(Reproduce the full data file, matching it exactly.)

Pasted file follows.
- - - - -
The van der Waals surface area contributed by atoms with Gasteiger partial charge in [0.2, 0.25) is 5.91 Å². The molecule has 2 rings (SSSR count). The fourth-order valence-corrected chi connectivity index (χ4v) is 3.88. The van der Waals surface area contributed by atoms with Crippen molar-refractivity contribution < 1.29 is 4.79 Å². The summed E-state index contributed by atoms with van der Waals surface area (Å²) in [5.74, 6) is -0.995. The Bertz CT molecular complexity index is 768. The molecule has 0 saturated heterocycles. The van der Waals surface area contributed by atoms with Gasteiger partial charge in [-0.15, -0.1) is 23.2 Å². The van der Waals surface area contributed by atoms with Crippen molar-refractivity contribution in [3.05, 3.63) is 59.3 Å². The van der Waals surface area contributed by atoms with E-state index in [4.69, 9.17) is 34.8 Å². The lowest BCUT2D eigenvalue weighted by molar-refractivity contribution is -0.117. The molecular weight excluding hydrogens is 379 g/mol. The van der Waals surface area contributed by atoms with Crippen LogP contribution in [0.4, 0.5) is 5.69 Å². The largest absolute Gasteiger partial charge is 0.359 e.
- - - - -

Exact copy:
The van der Waals surface area contributed by atoms with Gasteiger partial charge in [0.2, 0.25) is 5.91 Å². The molecule has 2 rings (SSSR count). The fourth-order valence-corrected chi connectivity index (χ4v) is 3.88. The van der Waals surface area contributed by atoms with Crippen molar-refractivity contribution < 1.29 is 4.79 Å². The summed E-state index contributed by atoms with van der Waals surface area (Å²) in [5.74, 6) is -0.995. The Bertz CT molecular complexity index is 768. The molecule has 0 saturated heterocycles. The van der Waals surface area contributed by atoms with Gasteiger partial charge in [-0.15, -0.1) is 23.2 Å². The van der Waals surface area contributed by atoms with Crippen molar-refractivity contribution in [3.05, 3.63) is 59.3 Å². The van der Waals surface area contributed by atoms with E-state index in [4.69, 9.17) is 34.8 Å². The lowest BCUT2D eigenvalue weighted by molar-refractivity contribution is -0.117. The molecular weight excluding hydrogens is 379 g/mol. The van der Waals surface area contributed by atoms with Crippen LogP contribution in [0.4, 0.5) is 5.69 Å². The largest absolute Gasteiger partial charge is 0.359 e.